Back in the 1970s, United were banned from playing a home European tie at Old Trafford because of crowd trouble
Manchester United face Saint-Etienne in Thursday night's Europa League Round of 32 clash this evening, but there was a time when the English giants didn't have the luxury of a home tie at Old Trafford.
Back in the 1970s - 1977 to be exact - United took on the French side in first round of the European Cup-Winners' Cup. By this time, crowd trouble was the norm and frequently trouble erupted in the terraces.
United had drawn the opening leg of the tie - 1-1 - in France, but crowd trouble from the travelling support had caused the English FA to take unprecedented measures up to that point. Fans from both sides had fought within the stadium and riot police were deployed, who eventually calmed proceedings.
In an attempt to prevent crowd trouble occurring once again, Dave Sexton's team were forced to play the game 200km from United's home stadium, Old Trafford. This came after UEFA had removed United from the competition, but a successful appeal saw them reinstated.
Where they would eventually end up was Home Park, stadium of Third Division side, Plymouth. The move was to discourage fans who had marred scenes in the first game from attending the second lag. Tickets were not sold to the United fans.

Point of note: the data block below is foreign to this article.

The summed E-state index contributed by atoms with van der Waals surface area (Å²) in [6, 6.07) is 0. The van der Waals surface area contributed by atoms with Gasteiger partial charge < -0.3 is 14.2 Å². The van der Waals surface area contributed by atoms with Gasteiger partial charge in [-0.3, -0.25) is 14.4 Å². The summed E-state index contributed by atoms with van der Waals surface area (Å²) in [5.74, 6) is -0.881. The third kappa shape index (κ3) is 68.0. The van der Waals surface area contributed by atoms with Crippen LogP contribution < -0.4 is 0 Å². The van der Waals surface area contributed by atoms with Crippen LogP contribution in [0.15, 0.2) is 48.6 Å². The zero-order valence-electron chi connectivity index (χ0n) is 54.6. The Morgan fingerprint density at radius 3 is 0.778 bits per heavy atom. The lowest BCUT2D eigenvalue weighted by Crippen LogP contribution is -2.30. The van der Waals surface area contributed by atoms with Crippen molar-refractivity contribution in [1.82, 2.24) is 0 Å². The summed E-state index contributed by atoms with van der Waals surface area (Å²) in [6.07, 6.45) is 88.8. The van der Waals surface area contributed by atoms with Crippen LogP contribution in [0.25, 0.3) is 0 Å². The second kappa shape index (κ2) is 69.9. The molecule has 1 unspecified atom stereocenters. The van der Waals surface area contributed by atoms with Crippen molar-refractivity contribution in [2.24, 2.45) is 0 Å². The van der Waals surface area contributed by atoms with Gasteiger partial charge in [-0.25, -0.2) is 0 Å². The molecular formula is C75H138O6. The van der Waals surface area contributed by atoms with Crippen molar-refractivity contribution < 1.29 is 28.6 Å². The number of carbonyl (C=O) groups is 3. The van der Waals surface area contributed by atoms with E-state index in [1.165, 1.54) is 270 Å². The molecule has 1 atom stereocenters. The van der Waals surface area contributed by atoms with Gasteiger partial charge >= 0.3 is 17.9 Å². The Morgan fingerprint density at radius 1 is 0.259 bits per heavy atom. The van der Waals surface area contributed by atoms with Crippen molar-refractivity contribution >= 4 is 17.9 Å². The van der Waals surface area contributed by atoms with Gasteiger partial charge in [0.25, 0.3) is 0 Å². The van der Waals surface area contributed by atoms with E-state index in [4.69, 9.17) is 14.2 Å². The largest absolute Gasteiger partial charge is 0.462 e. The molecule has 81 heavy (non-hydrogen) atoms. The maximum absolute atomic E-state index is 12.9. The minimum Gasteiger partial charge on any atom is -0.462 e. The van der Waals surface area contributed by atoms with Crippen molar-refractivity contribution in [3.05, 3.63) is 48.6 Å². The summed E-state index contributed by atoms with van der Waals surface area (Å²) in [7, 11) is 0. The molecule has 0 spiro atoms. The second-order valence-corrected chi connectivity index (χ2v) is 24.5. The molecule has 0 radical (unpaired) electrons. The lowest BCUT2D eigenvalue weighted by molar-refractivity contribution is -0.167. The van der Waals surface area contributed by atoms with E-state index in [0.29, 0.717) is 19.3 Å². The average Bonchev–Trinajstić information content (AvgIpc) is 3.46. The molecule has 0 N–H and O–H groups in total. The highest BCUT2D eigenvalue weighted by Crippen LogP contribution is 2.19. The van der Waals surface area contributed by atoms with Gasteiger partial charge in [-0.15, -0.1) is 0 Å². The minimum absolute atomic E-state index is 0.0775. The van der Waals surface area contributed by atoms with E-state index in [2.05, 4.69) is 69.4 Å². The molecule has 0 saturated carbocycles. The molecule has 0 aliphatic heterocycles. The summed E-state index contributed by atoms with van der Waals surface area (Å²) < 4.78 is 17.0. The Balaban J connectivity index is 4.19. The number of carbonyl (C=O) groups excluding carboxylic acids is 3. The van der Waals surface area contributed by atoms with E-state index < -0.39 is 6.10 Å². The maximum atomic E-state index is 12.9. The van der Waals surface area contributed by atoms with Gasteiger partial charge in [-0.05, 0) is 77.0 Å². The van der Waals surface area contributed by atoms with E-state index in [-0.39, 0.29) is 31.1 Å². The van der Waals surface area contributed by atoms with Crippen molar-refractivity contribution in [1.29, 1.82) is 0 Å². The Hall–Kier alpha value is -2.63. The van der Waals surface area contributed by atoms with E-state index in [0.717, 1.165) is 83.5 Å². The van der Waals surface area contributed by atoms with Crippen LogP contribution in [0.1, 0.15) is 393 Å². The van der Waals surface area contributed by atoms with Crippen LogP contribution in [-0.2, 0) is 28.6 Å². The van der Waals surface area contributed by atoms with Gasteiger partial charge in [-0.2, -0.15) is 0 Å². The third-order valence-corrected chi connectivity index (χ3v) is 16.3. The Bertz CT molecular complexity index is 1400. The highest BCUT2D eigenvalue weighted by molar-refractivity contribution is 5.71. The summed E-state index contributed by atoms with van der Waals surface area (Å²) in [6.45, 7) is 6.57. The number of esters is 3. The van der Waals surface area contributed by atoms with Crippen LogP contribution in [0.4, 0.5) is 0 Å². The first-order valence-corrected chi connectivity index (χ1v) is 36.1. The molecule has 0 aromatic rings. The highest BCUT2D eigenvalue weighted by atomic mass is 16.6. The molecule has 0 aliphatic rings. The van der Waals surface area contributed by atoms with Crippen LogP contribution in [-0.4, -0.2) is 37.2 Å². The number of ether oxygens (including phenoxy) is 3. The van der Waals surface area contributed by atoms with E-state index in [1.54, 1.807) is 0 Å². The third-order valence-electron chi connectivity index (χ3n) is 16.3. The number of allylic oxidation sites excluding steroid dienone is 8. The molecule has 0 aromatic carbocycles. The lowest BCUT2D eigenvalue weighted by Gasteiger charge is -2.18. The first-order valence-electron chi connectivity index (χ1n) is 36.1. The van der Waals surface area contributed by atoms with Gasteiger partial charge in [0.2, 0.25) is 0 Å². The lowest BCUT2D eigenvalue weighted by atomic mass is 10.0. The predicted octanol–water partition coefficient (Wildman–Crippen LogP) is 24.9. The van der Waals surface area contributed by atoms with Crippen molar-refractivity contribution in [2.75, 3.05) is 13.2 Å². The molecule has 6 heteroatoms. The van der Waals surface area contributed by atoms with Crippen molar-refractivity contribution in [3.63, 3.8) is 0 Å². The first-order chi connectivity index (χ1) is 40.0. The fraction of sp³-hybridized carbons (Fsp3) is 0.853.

The game was a success both in the terms of avoiding crowd trouble and for the fact that United ran out 2-0 winners in the game. Stuart Pearson scored to give the 'home' side a 1-0 lead in the 32nd minute.
Steve Coppell rounded of the scoring to give United the win on the night and a 3-1 win on aggregate.
St Etienne goalkeeper Curkovic dives but misses a low cross from Manchester United's Steve Coppell and the ball runs to Stuart Pearson (right) who puts United 1-0 up in the 32nd minute of the first round (second leg) European Cup Winners Cup tie at Plymouth Arguyle's Home Park. Image: PA PA Archive/PA Images